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Bangladesh Rohingya relocation to isolated island criticized by rights groups

Bangladesh has transferred hundreds of Rohingya refugees to Bhashan Char, a low-lying island prone to cyclones and floods. The move comes amid criticism from international aid groups, who say they weren't involved.

By: Deutsche Welle | Updated: December 29, 2020 2:35:10 pm
A health worker checks the temperature of Rohingya Muslims arriving at Bhasan Char, or floating island Bangladesh. (AP Photo/Saleh Noman)

As relocations began, hundreds of Rohingya refugees were seen boarding buses in front of refugee camps in Cox’s Bazar, a coastal town near the Bangladesh-Myanmar border.

They were heavily guarded by security forces and barred from talking to journalists. Government officials, who were present at the site, have yet to give any official statement. Additional police forces were seen patrolling the area.

The refugees are being taken to Bhashan Char, which formed out of Himalayan silt flowing into the Meghna Estuary in the Bay of Bengal less than 20 years ago. Located 34 kilometers (21 miles) from mainland Bangladesh, Bhashan Char’s geography makes it prone to cyclones and floods — its name in Bengali means “floating island.”

The island used to be regularly submerged by monsoon rains, but the Bangladeshi navy has spent over $112 million (€92 million) to build flood protection, along with barracks, hospitals and mosques.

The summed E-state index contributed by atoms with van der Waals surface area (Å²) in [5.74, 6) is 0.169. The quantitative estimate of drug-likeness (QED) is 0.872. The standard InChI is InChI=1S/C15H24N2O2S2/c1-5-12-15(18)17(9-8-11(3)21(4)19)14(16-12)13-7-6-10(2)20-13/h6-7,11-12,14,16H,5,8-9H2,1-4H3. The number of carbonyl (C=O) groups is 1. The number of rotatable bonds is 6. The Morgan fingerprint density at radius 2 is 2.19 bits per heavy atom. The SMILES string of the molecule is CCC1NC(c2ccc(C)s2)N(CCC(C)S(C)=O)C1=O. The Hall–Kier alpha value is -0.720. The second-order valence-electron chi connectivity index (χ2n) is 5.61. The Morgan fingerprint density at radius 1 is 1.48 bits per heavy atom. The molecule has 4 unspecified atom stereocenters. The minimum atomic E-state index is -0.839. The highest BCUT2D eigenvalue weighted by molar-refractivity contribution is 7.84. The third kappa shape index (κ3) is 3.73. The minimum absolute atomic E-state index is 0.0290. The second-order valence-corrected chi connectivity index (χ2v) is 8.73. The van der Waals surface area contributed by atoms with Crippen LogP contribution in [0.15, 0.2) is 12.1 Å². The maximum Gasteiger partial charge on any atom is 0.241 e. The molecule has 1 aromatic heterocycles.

The government built these facilities with plans to accommodate 100,000 Rohingya refugees. However, this is just a fraction of the estimated 1 million who have fled violent persecution in their native Myanmar and are currently living in crowded, squalid refugee camps in Cox’s Bazar.

UN ‘not involved’ in relocation

International aid agencies and the United Nations have vehemently opposed the relocation since it was first proposed in 2015. They fear a big storm could overwhelm the island and endanger thousands of lives. However, Bangladesh has said the necessity of easing overcrowding in Cox’s Bazar outweighs these concerns.

Just before the relocations started on Thursday, the UN released a statement saying it was “not involved” in the process and had “limited information.”

Explained | How Rohingya issue reached ICJ, what its ruling means for Myanmar

“The UN has also consistently maintained that any relocations to Bhashan Char should be preceded by comprehensive technical protection assessments,” the statement continued.

“These independent UN assessments would review the safety, feasibility, and sustainability of the island as a place for refugees to live, as well as the framework for protection and the assistance and services they would be able to access on the island,” it added.

The UN has also voiced concern over whether the Rohingya have been allowed to make a “free and informed decision” about relocating to the island.

Are refugees forced to move?

Although Bangladesh’s government has repeated that relocations will be entirely voluntary and no refugee will be forced, rights groups have said they have evidence to the contrary.

Both Amnesty International and Human Rights Watch (HRW) have published statements from Rohingya who claim to have been forced or lured into relocating to the island.

The refugees who agreed to move were reportedly promised that they would receive priority to go back to Myanmar if repatriation takes place, or alternatively get priority resettlement in third countries.

Other incentives reportedly included access to education, and cash, along with threats of consequences if they refused relocation.